17 September 2010

Spindle Spinning With The Leonards

Last Saturday we had a fabulous guild workshop with Carol & Pete Leonard. I can't express how much I enjoyed the day, and it's funny because it wasn't a bells and whistles sort of day - but very informative and incredibly satisfying.

The day started with a little talk about, well, all sorts of spindle related stuff including what makes a spindle a good spindle, and an introduction the The Leonard Collection of spindles. (Of course I DON'T have a collection myself - 5ish spindles doesn't count as a collection).

After the talk it was time to have a go - I picked a fairly heavy spindle from the ones handed round, with the intention of practising spinning a chunkier yarn than I normally do - and was moderately satisfied with the results.

Later we were shown two new (for me) techniques - first Andean plying and second how to wind a ball on a nostepinne. I was chuffed to bits to try the Andean plying - Pete made it so easy to understand. I chickened out of practising the nostepinne method - I felt that if I tried to do both, then I'd forget one small thing from each and not be able to do either! I shall save the noste for another day.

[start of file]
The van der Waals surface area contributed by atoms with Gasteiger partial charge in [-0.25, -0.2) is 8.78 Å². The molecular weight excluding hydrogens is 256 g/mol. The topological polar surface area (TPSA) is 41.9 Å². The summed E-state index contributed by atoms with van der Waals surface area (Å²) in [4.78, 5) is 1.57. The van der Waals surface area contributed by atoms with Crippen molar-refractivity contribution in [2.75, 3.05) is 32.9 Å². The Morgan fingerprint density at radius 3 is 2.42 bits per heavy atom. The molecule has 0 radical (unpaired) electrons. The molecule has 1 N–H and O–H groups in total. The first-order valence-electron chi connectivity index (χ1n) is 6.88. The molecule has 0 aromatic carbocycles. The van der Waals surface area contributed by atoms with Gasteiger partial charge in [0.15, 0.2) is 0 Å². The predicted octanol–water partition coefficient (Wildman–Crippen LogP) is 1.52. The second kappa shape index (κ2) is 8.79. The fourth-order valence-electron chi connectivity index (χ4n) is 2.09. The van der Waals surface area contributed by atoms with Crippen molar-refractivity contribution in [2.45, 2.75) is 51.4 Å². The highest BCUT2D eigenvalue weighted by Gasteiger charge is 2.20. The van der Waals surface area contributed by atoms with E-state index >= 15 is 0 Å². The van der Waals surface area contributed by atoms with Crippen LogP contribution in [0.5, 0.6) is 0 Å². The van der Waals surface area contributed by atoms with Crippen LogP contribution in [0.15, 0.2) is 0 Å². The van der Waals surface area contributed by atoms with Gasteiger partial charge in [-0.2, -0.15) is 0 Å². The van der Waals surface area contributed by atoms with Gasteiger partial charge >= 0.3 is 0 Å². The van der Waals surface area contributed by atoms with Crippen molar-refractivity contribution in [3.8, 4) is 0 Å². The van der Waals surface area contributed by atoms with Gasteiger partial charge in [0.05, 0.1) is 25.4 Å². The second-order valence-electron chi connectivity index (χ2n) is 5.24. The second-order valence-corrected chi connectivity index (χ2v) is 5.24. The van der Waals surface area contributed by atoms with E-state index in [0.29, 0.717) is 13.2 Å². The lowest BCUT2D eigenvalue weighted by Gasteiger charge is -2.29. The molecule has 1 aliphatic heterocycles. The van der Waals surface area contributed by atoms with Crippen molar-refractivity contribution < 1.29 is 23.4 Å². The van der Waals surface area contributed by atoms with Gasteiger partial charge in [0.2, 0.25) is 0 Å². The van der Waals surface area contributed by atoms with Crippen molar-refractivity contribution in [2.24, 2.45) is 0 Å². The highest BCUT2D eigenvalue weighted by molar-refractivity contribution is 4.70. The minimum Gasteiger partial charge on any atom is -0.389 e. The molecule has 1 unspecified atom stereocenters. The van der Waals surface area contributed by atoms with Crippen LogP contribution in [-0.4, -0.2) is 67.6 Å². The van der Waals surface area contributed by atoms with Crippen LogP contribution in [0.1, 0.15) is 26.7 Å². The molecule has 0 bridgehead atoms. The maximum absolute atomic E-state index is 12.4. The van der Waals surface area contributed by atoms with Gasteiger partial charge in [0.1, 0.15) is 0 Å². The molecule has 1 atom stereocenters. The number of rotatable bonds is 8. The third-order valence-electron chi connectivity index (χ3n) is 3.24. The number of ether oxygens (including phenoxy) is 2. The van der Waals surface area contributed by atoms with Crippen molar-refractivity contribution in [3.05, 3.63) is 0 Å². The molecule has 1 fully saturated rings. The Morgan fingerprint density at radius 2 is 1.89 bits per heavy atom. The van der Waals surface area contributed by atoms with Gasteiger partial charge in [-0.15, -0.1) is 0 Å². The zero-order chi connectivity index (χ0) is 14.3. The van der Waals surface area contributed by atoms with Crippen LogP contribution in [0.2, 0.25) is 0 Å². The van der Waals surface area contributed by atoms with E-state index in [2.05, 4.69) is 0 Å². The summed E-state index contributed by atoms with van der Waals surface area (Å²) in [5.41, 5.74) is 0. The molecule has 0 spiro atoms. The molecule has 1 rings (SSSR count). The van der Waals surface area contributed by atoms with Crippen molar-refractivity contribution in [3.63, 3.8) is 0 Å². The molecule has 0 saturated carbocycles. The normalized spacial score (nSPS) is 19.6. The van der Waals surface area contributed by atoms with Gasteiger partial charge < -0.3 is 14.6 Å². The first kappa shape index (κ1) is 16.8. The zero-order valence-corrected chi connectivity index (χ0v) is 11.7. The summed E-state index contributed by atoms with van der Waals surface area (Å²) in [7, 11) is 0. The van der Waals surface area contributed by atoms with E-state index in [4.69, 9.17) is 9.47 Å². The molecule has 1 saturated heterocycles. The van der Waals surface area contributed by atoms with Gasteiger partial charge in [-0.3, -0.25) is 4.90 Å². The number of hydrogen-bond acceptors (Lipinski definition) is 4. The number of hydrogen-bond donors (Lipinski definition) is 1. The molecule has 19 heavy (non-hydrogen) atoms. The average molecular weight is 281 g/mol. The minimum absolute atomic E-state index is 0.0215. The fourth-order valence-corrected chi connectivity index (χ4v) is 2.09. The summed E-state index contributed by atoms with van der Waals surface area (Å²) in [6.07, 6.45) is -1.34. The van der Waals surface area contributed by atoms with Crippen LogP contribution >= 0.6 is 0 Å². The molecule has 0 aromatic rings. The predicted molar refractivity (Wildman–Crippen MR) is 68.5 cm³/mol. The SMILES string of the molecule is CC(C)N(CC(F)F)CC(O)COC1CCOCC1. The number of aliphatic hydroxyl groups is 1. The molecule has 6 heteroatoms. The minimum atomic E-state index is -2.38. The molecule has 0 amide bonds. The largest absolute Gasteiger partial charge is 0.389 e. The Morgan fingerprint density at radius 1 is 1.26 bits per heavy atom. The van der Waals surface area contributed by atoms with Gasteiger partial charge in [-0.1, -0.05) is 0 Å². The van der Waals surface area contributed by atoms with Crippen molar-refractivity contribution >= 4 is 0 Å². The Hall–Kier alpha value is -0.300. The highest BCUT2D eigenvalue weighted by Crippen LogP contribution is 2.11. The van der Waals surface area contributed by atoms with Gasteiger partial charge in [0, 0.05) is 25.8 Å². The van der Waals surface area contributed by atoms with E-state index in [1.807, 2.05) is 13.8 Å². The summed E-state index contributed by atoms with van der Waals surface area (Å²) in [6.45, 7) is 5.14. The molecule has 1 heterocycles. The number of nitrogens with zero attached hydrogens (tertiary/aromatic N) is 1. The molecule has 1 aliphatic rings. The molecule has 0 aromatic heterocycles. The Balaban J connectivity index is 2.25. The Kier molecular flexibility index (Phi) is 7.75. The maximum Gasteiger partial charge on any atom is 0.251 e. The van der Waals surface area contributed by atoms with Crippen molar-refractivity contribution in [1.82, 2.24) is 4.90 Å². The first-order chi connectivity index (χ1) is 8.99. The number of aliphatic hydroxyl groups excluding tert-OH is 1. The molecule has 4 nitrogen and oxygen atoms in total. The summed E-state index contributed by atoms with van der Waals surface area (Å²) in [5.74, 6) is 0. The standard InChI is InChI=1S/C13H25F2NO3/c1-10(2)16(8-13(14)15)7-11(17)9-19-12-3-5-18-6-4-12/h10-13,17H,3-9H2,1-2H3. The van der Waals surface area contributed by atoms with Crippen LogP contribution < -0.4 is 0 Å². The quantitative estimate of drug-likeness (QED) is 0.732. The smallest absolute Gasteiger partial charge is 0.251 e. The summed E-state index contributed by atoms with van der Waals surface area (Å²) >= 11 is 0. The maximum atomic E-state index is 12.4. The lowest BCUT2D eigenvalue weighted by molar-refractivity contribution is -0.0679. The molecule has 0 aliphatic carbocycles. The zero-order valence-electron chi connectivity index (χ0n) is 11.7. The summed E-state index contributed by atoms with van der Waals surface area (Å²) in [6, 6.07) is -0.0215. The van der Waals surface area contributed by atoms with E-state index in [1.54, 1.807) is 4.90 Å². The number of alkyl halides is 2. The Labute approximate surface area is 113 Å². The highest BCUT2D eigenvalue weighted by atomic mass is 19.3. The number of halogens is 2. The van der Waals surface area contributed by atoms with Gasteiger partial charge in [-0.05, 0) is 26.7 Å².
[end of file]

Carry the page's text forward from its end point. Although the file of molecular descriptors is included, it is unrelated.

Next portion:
After lunch we split into two groups and those of us who had a little more experience with a spindle went off to a smaller room to learn cotton spinning on an Akha spindle - again brilliantly communicated - so I have a small piece of hand spun cotton made on the day.

The Akha spindle is interesting, because it's not just a 'drop' spindle - we started by hand twizzling until the thread had enough strength and then we dropped and spun in more twist. We were using spindles from Michael Williams which felt lovely in the hands - so I've asked for one for Christmas (I wonder if I can have it early).

At some point during the day Carol & Pete put out a display of beautiful spindles and fibre for sale - which I wasn't going to look at - but I weakened - I bought some fibre (merino/tencel from Bonkers and pure bombyx silk from The Royale Hare)

and I saw a spindle - it was made of Ipe (pronounced ipee) & Birch and had a pyrographed design that looks like giraffe skin. Sadly not enough money to buy the spindle :-( so I went home without, but I kept picturing it in my mind wistfully.... and then I awoke at 6.30 the following morning and my first thought was this blooming spindle - so I told my hubby about it - and he suggested that I could have it for Christmas as well - it must have taken all of three seconds of persuasion - so that's Christmas settled then!

1 comment:

bunnits said...

That must have been a neat workshop. Even though I would not give up my beloved Kromski Mazurka, I do enjoy spindle spinning. It's so portable you can just take your spinning anywhere. Have fun with your goodies.